— Metal, bamboo, lemongrass, and paper straws were among the types of drinking straws that appeared two years ago when the government implemented its “Tak Nak Straw Plastik” (Say No To Plastic Straws) campaign in an effort to reduce pollution and preserve the environment.
It became a trend then when most premises that sold food, including fast-food restaurants and cafes in hotels, no longer provided plastic drinking straws in line with the government’s call for the campaign to reduce disposable plastic use.
The campaign is in line with “Malaysia’s Roadmap Towards Zero Consumption of Single-Use Plastics 2018-2030” which was approved by the Cabinet on Oct 10, 2018 to reduce plastic waste in the country, including the use of plastic drinking straws.
But after two years, the “Say No To Plastic Straws” campaign seems to have fizzled out. Most restaurants are now back to using plastic drinking straws with only a few providing paper straws to customers.
This senario was acknowledged by Universiti Putra Malaysia’s Faculty of Forestry and Environment senior lecturer Dr Mohd Yusoff Ishak who described the public’s awareness of the campaign as declining and needed to be given “a shot in the arm” to ensure that the people do not forget the adverse effects of plastics on the environment.
“When the campaign was first launched, many people cooperated, and even the restaurant operators only provided drinking straws at the request of customers.
“However, the campaign to reduce the use of disposable plastics seems to have lost its effectiveness or has been forgotten, so it is time for the campaign to be revived again,” he told Bernama recently.
He also suggested that the “Malaysia’s Roadmap Towards Zero Consumption of Single-Use Plastics 2018-2030” be reviewed and continued by placing the responsibility on the relevant agencies rather than under the responsible ministry so that its implementation is consistent when portfolio changes occur.
The agencies involved should also be given wider jurisdiction to enable law enforcement to be done from the aspect of solid waste generation to the landfill, he said.
At the same time, he said the plan should be revived because a lot of expenses have been incurred and efforts have been made, including experts to plan until 2030.
Prior to this, the Ministry of Federal Territories also enforced the ban on the use of plastic drinking straws for traders and restaurant operators, and it (the ban) became part of the conditions for a business licence from Jan 1, 2019.
Meanwhile, Pertubuhan Pelindung Khazanah Alam Malaysia president Puan Sri Shariffa Sabrina Syed Akil suggested that the enforcement of the ban on the production and sale of straws from conventional plastics be enforced.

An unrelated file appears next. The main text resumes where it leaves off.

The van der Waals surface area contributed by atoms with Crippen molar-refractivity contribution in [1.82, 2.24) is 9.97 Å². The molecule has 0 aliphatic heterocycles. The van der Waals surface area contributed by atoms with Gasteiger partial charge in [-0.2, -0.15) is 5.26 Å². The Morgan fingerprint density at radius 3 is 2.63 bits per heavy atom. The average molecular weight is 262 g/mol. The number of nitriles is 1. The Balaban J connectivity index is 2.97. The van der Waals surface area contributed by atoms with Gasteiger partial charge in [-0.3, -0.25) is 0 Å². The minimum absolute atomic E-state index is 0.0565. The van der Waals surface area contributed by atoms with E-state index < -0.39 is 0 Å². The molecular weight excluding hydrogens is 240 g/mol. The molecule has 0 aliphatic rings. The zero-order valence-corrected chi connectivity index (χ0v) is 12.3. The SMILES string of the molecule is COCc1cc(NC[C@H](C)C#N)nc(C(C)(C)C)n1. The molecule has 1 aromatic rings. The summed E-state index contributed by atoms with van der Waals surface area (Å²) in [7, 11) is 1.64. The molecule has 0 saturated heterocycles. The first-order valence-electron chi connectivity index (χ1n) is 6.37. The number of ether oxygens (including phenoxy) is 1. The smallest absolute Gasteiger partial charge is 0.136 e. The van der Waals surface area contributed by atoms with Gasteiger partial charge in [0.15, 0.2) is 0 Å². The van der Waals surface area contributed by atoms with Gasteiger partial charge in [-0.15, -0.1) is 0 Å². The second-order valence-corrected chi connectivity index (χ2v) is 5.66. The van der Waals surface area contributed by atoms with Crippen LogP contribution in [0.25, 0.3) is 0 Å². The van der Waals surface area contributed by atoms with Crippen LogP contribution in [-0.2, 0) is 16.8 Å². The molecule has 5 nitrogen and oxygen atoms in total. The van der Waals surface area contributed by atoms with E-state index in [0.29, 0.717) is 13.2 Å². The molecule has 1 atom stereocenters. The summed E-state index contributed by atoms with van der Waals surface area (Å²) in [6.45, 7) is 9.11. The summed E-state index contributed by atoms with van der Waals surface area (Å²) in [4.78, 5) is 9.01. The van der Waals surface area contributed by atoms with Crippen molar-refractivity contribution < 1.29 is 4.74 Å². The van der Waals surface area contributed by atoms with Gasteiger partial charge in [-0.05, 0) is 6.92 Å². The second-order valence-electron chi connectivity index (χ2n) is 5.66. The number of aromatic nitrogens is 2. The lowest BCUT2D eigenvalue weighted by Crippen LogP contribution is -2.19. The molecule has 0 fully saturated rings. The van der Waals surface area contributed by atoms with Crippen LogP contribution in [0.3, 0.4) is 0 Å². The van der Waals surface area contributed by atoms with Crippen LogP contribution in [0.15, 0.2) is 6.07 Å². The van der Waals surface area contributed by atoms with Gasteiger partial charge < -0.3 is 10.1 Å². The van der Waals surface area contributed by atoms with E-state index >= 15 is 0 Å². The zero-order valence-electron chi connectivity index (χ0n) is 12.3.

“We have to start from the basics if we want to ban the use of plastic straws (conventional), do not (allow) to sell again, which means shops selling plastics cannot sell straws.
“The campaign to ban the use of plastic straws, that was once implemented, could be considered unsuccessful. If we look now, more than 70 per cent of eateries and restaurants still use straws made from conventional plastic,” she said.
Shariffa Sabrina said traders should not be profit-oriented but should have the nature of responsibility to play a role in preserving the environment.
Taking the example of the new routine procedures practised during the current COVID-19 pandemic, Shariffa Sabrina said the same could be done for the “Say No To Plastic Straws” campaign if the government continued the campaign and enforced it.
“If the government has been successful in telling the people to wear face masks through campaigns and enforcement, what is wrong with the government doing the same for this campaign,” she said.
Meanwhile, some members of the public want the “Say No To Plastic Straws” campaign to be revived with customers not given the choice to ask for drinking straws when ordering drinks.
Ahmad Aiman Muhammad Fadhil, 32, said eateries need to provide cups with suitable designs to make it easier for customers to drink, especially for takeaways.
“When there is no choice, regular customers will be able to enjoy drinks without straws, just like at home. For those who are not confident of cleanliness and still want straws, they should bring their own straws,” he said.
Eric Ong, 21, on the other hand, is of the view that carrying a reusable beverage straw such as one made of metal should be the new normal in society.
“Now there are a lot of compact and easy-to-carry drink straws for sale. Our society is easily influenced by things that are spread on social media, especially among the young. If the campaign is intensified, I am confident it will be the trend,” he added.
Source: BERNAMA News Agency